Learn how to use Mayo Clinic Connect
Request an Appointment
← Return to Pfizer vacine, bradycardia and Afib
Pfizer vacine, bradycardia and Afib
Should we be worried about the Pfizer vaccine?
Jump to this post
I don't think we should worry about any Covid vaccine at this point. Just understand that your body may react in some way – just like any other vaccine. This is normal and is evidence that your immune system is responding and building antibodies.
Anything beyond the list of typical reactions listed on the information sheet they give you should be promptly reported to the site where you received the vaccine – they provide you with a contact number. The experienced staff there will triage, and advise you of the next step, which may be "watch and wait" or take Tylenol (most common), contact your primary doctor, go to the ER or call 911 (very rare!)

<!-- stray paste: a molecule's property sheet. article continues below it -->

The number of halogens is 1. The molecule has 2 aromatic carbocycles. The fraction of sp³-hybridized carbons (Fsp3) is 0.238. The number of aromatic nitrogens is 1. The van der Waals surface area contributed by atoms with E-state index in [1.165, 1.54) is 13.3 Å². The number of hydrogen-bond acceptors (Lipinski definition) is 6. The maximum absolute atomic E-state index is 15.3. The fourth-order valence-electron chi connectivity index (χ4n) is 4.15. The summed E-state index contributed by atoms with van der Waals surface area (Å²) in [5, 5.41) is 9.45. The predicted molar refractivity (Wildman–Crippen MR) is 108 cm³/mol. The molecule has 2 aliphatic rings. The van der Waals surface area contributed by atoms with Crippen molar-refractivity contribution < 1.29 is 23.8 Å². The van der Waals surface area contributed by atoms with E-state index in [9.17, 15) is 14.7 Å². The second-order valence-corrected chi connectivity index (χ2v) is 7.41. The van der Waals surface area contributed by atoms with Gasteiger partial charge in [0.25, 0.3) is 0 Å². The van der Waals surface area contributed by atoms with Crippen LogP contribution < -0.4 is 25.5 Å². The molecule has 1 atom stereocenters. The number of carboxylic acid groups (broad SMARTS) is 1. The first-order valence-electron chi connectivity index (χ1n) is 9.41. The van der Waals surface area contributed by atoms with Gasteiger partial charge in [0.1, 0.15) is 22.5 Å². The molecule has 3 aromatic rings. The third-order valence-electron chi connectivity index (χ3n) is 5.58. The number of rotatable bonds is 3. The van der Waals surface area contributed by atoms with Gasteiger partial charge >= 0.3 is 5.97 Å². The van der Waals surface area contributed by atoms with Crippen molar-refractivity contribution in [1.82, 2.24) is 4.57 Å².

When you get the injection, they will ask you to register for monitoring, and you will be contacted daily for 3 days, then periodically for several weeks to report your health and any symptoms. I STRONGLY recommend doing this – it is a great way for the CDC, FDA, and pharmaceutical companies to know about how the vaccine is being tolerated. When my daughter reported a reaction to the Moderna vaccine, a triage nurse followed up with her daily until the symptoms were gone.
Create an account to connect with other patients and caregivers like you.Ask questions, get answers, and give and get support.Also follow blogs from Mayo Clinic experts.
Already have an account? Sign In